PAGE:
- UK stocks traded lower on Wednesday as investors dismissed the latest measures from chancellor Rishi Sunak to stimulate the economy and avoid an unemployment crisis due to the coronavirus pandemic.

At the close the benchmark FTSE 100 index was down 34 points or 0.6% at 6,156, weighed down by Asia-focused banks HSBC and Standard Chartered after a threat from the US to 'destabilise' the currency peg with the dollar.

Despite the waiving of stamp duty on houses up to £500,000 in the chancellor's summer statement, homebuilders were little moved and property portal Rightmove ended the day down 2.2% at 550p.

Bus and rail company FirstGroup crashed 23% to 37.8p after it booked a £300m pre-tax loss, blaming writedowns at its Greyhound coach division, restructuring costs and a slump in passenger volumes due to the pandemic.

FirstGroup warned of 'material uncertainties' about the pace of recovery in demand, which had slumped around 90% since the March lockdown.

Shares in AIM-listed online fashion group Boohoo fell a further 14% to 224p, taking losses since Monday's open to more than 40% after a weekend press report that one of its UK suppliers was paying its workers just £3.50 per hour, well below the minimum wage.

Despite a rebuttal by the company, other retailers such as Amazon, ASOS and Next announced that they would drop Boohoo's brands from their websites.

Plastics manufacturer Victrex dropped 7.8% to £18.30 as its third-quarter revenue slumped 18% and margins were squeezed, partly owing to a delay in elective procedures during the pandemic hurting its medical division.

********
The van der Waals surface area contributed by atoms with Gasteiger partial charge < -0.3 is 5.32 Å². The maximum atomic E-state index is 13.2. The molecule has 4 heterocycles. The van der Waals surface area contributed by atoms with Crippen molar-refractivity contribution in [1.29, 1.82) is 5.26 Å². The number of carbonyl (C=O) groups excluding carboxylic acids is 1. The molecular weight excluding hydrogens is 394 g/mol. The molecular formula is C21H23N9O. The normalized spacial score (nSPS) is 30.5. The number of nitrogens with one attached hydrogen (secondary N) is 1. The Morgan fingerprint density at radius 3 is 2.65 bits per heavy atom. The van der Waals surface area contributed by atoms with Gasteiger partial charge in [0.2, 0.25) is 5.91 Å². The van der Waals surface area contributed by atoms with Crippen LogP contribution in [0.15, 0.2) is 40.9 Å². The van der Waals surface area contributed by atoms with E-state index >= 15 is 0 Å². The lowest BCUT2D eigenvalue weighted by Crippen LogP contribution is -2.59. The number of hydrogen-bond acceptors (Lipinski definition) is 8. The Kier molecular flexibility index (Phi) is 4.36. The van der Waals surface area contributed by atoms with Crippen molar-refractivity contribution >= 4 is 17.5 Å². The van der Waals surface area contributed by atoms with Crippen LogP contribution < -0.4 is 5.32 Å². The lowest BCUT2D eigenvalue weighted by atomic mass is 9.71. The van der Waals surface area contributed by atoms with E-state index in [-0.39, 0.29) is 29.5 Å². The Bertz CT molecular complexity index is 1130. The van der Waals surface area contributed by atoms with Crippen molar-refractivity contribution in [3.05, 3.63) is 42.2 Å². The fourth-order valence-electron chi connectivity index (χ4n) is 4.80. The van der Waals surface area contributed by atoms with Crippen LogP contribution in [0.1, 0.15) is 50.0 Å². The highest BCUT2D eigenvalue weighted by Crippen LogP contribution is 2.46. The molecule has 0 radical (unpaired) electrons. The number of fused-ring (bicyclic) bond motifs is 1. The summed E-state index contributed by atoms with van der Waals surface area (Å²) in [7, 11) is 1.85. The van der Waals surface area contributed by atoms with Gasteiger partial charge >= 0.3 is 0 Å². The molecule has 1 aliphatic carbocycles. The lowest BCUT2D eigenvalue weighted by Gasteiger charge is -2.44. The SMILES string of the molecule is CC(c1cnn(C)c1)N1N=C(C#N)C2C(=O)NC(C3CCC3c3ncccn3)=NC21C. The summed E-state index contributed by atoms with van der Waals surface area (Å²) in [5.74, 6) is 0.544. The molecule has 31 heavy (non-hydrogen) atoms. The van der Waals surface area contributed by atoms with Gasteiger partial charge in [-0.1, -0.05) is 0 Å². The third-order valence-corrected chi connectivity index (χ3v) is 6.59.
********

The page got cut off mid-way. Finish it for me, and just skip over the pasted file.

Safety-related company investor Marlowe dipped 0.6% to 524p as it posted a fall in annual profit owing to acquisition expenses and losses on its sale of its air-quality activities.

Marlowe's adjusted profit, however, jumped 54% to £13.6m, as revenue climbed 44%.

Pharma giant AstraZeneca edged up 0.5% to £85.79 as its pancreatic cancer treatment jointly developed with Merck received regulatory approval from the European Union.

Property investor Segro eased 0.7% to 909p on announcing that it had offered breathing space to tenants for rent worth £9m that was due for the third quarter.

Student accommodation group Unite gained 0.1% to 929p, having forecast its rental income for the upcoming academic year to fall by 10-20%.

Scottish house builder Springfield Properties added 2.7% to 96p, despite announcing that it expected its annual profit to fall by as much as 44% due to Covid-19 lockdowns disrupting construction activity.

Springfield also said it had seen a resurgence in demand since it recommenced operations on site from 15 June, and therefore expected 'significantly higher' first-quarter sales in the current financial year.

Packaging company MPAC jumped 10% to 269p on announcing that its order book going into the second half of 2020 remained strong, with no orders cancelled due to the Covid-19 pandemic.

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